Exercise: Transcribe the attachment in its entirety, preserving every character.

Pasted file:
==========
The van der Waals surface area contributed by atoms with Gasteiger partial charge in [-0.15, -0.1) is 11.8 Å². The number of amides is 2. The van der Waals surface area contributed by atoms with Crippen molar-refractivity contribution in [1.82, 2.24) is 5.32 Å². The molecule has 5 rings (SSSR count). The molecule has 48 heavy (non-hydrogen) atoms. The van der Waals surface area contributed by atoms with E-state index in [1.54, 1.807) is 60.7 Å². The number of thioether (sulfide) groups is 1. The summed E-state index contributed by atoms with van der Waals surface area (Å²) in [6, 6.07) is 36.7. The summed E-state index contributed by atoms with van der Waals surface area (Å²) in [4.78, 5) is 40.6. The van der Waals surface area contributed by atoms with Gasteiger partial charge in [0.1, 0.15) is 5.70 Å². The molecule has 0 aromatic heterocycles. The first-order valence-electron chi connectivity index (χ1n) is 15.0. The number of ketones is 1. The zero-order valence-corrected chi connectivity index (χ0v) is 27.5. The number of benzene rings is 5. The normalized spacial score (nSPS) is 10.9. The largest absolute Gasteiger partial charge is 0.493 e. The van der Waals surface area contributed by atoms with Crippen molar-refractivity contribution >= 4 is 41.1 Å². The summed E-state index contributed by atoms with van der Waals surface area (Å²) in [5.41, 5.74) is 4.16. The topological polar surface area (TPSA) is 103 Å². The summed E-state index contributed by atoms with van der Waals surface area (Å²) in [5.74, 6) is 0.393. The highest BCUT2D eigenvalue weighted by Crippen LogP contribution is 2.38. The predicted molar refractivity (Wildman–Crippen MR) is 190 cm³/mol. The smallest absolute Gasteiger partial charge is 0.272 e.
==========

The van der Waals surface area contributed by atoms with Gasteiger partial charge in [-0.15, -0.1) is 11.8 Å². The number of amides is 2. The van der Waals surface area contributed by atoms with Crippen molar-refractivity contribution in [1.82, 2.24) is 5.32 Å². The molecule has 5 rings (SSSR count). The molecule has 48 heavy (non-hydrogen) atoms. The van der Waals surface area contributed by atoms with E-state index in [1.54, 1.807) is 60.7 Å². The number of thioether (sulfide) groups is 1. The summed E-state index contributed by atoms with van der Waals surface area (Å²) in [6, 6.07) is 36.7. The summed E-state index contributed by atoms with van der Waals surface area (Å²) in [4.78, 5) is 40.6. The van der Waals surface area contributed by atoms with Gasteiger partial charge in [0.1, 0.15) is 5.70 Å². The molecule has 0 aromatic heterocycles. The first-order valence-electron chi connectivity index (χ1n) is 15.0. The number of ketones is 1. The zero-order valence-corrected chi connectivity index (χ0v) is 27.5. The number of benzene rings is 5. The normalized spacial score (nSPS) is 10.9. The largest absolute Gasteiger partial charge is 0.493 e. The van der Waals surface area contributed by atoms with Crippen molar-refractivity contribution >= 4 is 41.1 Å². The summed E-state index contributed by atoms with van der Waals surface area (Å²) in [5.41, 5.74) is 4.16. The topological polar surface area (TPSA) is 103 Å². The summed E-state index contributed by atoms with van der Waals surface area (Å²) in [5.74, 6) is 0.393. The highest BCUT2D eigenvalue weighted by Crippen LogP contribution is 2.38. The predicted molar refractivity (Wildman–Crippen MR) is 190 cm³/mol. The smallest absolute Gasteiger partial charge is 0.272 e.